The Most of Every Kernel

FROM THE JANUARY ISSUE: Two corn kernel fiber-to-ethanol plants are under construction, stirring hope that the concept is gaining steam.
By Matt Thompson | December 27, 2018

In October 2018, construction began on Ace Ethanol’s cellulosic ethanol plant in Stanley, Wisconsin. The plant will be the first to incorporate D3Max’s corn kernel fiber-to-ethanol process, and will help the plant increase its yields and produce higher-protein distillers dried grains with solubles, all without increasing the plant’s energy consumption. “I believe Ace will be the most efficient ethanol plant in the country, with the highest yield and the lowest energy use per gallon,” says Mark Yancey, chief technology officer for D3Max. BBI International, which publishes Ethanol Producer Magazine, is a large shareholder of D3Max.

The relationship between Ace Ethanol and D3Max began in early 2017. “In 2016, we raised equity, and with that money, we designed and built a portable, skid-mounted pilot plant,” Yancey says. Once the pilot plant was built, Ace and D3Max signed a contract for Ace to complete the pilot testing of the technology. Testing began in March 2017 and ran nearly every week until October of that year.

“I think we ran into unexpected things most every week, but we learned from them, and we worked through many phases of development in order to come up with what we think is the ideal process for us for converting the fiber to ethanol,” says Neal Kemmet, president and general manager of Ace Ethanol.

One issue that became apparent during the piloting was a high level of acid, Yancey says. “We demonstrated very high yields pretty quickly, but we knew the acid and the costs associated with that were unrealistic. There would have been too much sulfur in the high-protein DDGS produced by the D3Max process.” Yancey adds that the acid levels have been decreased, but he thinks they can go even lower.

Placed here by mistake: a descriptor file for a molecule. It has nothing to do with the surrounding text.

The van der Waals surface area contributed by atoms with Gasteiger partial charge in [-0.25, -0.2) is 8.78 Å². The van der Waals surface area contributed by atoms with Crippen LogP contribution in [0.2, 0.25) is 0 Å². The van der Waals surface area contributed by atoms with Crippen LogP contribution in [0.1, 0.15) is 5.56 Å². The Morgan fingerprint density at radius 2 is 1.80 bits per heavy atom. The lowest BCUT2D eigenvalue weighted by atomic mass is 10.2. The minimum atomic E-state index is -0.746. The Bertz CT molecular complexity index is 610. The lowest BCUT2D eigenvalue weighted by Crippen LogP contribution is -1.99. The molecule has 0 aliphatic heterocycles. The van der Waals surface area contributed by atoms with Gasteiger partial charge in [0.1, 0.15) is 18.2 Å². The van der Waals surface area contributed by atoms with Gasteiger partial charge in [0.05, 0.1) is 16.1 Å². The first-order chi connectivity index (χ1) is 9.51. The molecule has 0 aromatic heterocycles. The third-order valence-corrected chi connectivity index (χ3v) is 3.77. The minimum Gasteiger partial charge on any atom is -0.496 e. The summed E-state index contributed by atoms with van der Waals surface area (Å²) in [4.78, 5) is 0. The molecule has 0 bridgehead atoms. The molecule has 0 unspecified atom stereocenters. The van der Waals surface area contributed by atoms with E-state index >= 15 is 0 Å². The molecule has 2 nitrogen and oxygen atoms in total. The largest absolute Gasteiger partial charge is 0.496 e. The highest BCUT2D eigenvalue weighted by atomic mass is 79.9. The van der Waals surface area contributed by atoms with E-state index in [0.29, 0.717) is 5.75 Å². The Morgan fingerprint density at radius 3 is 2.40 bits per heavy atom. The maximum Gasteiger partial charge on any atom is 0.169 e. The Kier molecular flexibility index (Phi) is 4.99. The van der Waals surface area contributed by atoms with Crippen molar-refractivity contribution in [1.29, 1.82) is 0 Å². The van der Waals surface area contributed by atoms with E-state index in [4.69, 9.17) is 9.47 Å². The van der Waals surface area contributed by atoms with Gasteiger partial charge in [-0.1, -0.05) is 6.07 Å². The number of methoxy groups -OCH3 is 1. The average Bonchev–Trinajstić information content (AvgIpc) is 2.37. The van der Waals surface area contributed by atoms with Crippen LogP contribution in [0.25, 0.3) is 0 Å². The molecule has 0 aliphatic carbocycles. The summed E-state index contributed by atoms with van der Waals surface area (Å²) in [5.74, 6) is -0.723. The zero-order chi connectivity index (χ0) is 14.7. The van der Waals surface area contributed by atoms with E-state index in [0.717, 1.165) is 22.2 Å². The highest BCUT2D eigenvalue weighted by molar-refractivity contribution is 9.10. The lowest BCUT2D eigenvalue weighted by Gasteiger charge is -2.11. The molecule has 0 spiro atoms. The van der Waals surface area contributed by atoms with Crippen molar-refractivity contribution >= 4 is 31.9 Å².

Because D3Max does not develop its own enzymes or yeasts, the pilot phase also was used to test the options available on the market. Testing showed enzymes from DSM and yeast from Lallemand were the best fit. “I think we ended up with two very good suppliers for the first plant,” Yancey says.
With the pilot phase successfully completed, Ace’s members voted to approve the project in April of last year, and work began on the detailed design of the plant. Yancey says Ace opted to use two design firms to eliminate the need to rework during startup. “The second company is essentially reviewing and, in some cases, redoing the engineering calculations,” he says.

As of November 2018, final changes were being applied to the design. “We’re into the final stages of process engineering and then we get into some of the more detailed engineering with some of the electrical and instruments and so we’re still heavily in the engineering phase, but some of those phases are winding down,” Kemmet said in early November. “And, obviously, we’ve already started construction, too, because we’ve got the foundation work and all that done. So, things are still picking up steam, but we’re making pretty solid progress.”

Construction is expected to be complete in September, followed by startup. “I expect the startup to take at least a month and maybe two or three,” Yancey says. “So, the plant should be fully operational by fourth quarter of 2019.”

According to Yancey, D3Max’s technology is different than other corn kernel fiber-to-ethanol technologies because it keeps the corn fiber process separate from the corn starch ethanol process. “We will actually measure the amount of ethanol produced with the D3Max process, so we will have a direct measurement of the amount of cellulosic ethanol. It’s essentially one-to-one; each gallon will produce one D3 RIN (renewable identification number). Of what’s being marketed to the industry, D3Max is the only separate processing technology available.”

That technology works for Ace because it integrates well with the plant’s existing infrastructure and has added benefits for its distillers grains, Kemmet says. “We looked at the DDGS after the D3Max process, and we felt that was a good fit for our local feed market.”